Red Bull Racing – The beginning

When Red Bull first started in Formula One in 2005 they started out with a reputation for adding fun to the ever-more serious world of F1. Energy drinks tycoon Dietrich Mateschitz took over the ailing Jaguar team having harboured interest in F1 for some time. But for their first driver line-up they far from goofed around.

David Coulthard resurfaced there after losing his McLaren seat to Juan Pablo Montoya, while F300 Champion Vitantonio Liuzzi would share driving duties with Christian Klien. The season started well as a wet-dry-wet qualifying in Australia mixed the grid up. Coulthard took a solid fourth place while Klien also scored on Red Bull’s debut with seventh place. In Malaysia, Coulthard and Klien again scored a double-points finish by taking sixth and eighth respectively, while Coulthard scored a further point in Bahrain. Coulthard was to score again with an eighth place in Spain as Red Bull confirmed a solid start to their Formula One life, but the team were to go through a lean spell through the middle of the season.

David Coulthard, Bosphorus Crossing 2005 – Istanbul
Credit: Fatih Saribas/Red Bull Content Pool

Liuzzi scored his only point in San Marino while Coulthard rattled off a fourth and a seventh at the European Grand Prix and in Canada, before the team scored just two points from the next five races. In Turkey, the team scored three points as Coulthard took seventh while Klien followed his teammate home before another three-race scoreless streak to the chaotic Japanese Grand Prix. Another wet qualifying mixed up the grid, and despite Red Bull’s lack of pace relative to the beginning of the season Coulthard was seldom far away from the top three. The Flying Scotsman would eventually finish sixth. Klien would finish a strong fifth in China while Coulthard just missed out on the points at the final round of 2005.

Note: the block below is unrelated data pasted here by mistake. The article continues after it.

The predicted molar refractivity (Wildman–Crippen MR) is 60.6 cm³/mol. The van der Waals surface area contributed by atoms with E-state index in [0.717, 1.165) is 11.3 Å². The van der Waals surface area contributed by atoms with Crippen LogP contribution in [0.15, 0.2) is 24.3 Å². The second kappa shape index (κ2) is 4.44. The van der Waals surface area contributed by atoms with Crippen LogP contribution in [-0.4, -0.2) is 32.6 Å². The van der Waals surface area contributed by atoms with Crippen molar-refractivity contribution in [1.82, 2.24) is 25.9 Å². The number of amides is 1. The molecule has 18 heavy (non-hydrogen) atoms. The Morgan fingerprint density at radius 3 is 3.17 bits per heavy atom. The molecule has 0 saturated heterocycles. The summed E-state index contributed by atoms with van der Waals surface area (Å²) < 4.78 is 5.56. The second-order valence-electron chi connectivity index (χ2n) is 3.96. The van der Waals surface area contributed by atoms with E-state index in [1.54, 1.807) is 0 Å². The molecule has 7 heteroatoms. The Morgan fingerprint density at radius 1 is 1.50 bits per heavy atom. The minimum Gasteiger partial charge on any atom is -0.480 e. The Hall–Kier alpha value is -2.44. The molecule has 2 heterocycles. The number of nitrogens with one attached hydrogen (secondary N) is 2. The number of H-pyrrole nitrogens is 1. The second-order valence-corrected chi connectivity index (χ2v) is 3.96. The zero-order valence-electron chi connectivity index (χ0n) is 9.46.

Coulthard would end the season 12th in the World Drivers’ Championship with 24 points, with Klien 15th on 9 and Liuzzi 24th with one point from his four races. The team finished an impressive seventh in the Constructors’ Championship, just four points behind BAR Honda. For 2006, the team would struggle more on their way to 16 points and seventh in the Constructors’ Championship.

The signing of Coulthard added experience to a team entering a new dawn, while Klien showed flashes of speed. The solid performance of Red Bull’s first years inspired confidence of future success for Mateschitz.

Those hopes have been vindicated.

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